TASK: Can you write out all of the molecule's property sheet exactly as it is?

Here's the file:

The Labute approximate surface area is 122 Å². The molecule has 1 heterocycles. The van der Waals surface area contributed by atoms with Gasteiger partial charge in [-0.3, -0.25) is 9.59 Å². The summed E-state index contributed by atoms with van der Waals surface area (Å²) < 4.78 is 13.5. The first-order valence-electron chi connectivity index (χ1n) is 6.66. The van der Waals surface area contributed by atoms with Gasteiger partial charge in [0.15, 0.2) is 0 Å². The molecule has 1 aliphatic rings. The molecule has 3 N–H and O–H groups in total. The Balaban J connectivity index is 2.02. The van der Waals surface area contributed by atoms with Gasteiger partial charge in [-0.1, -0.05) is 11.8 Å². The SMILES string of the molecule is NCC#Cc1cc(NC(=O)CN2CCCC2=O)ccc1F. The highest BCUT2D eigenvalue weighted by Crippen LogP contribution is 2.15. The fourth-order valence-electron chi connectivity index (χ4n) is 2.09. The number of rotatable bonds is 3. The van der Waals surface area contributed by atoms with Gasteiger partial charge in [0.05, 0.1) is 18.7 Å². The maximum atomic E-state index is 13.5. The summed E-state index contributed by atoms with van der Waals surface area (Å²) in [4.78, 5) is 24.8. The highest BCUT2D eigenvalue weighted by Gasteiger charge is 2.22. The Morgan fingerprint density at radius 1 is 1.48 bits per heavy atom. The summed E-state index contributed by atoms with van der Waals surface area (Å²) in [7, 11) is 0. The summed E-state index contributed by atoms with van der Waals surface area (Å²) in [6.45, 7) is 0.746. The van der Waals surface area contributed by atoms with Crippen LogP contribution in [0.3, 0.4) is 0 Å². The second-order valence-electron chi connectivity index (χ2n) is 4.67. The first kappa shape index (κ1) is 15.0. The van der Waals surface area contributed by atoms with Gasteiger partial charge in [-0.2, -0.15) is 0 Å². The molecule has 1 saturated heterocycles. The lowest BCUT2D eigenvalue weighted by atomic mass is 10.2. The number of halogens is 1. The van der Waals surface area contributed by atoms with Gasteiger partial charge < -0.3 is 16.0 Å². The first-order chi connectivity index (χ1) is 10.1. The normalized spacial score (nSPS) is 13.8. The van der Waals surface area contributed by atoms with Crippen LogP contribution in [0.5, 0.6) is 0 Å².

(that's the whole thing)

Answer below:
The Labute approximate surface area is 122 Å². The molecule has 1 heterocycles. The van der Waals surface area contributed by atoms with Gasteiger partial charge in [-0.3, -0.25) is 9.59 Å². The summed E-state index contributed by atoms with van der Waals surface area (Å²) < 4.78 is 13.5. The first-order valence-electron chi connectivity index (χ1n) is 6.66. The van der Waals surface area contributed by atoms with Gasteiger partial charge in [0.15, 0.2) is 0 Å². The molecule has 1 aliphatic rings. The molecule has 3 N–H and O–H groups in total. The Balaban J connectivity index is 2.02. The van der Waals surface area contributed by atoms with Gasteiger partial charge in [-0.1, -0.05) is 11.8 Å². The SMILES string of the molecule is NCC#Cc1cc(NC(=O)CN2CCCC2=O)ccc1F. The highest BCUT2D eigenvalue weighted by Crippen LogP contribution is 2.15. The fourth-order valence-electron chi connectivity index (χ4n) is 2.09. The number of rotatable bonds is 3. The van der Waals surface area contributed by atoms with Gasteiger partial charge in [0.05, 0.1) is 18.7 Å². The maximum atomic E-state index is 13.5. The summed E-state index contributed by atoms with van der Waals surface area (Å²) in [4.78, 5) is 24.8. The highest BCUT2D eigenvalue weighted by Gasteiger charge is 2.22. The Morgan fingerprint density at radius 1 is 1.48 bits per heavy atom. The summed E-state index contributed by atoms with van der Waals surface area (Å²) in [7, 11) is 0. The summed E-state index contributed by atoms with van der Waals surface area (Å²) in [6.45, 7) is 0.746. The van der Waals surface area contributed by atoms with Crippen LogP contribution in [0.3, 0.4) is 0 Å². The second-order valence-electron chi connectivity index (χ2n) is 4.67. The first kappa shape index (κ1) is 15.0. The van der Waals surface area contributed by atoms with Gasteiger partial charge in [-0.2, -0.15) is 0 Å². The molecule has 1 saturated heterocycles. The lowest BCUT2D eigenvalue weighted by atomic mass is 10.2. The number of halogens is 1. The van der Waals surface area contributed by atoms with Gasteiger partial charge < -0.3 is 16.0 Å². The first-order chi connectivity index (χ1) is 10.1. The normalized spacial score (nSPS) is 13.8. The van der Waals surface area contributed by atoms with Crippen LogP contribution in [0.5, 0.6) is 0 Å².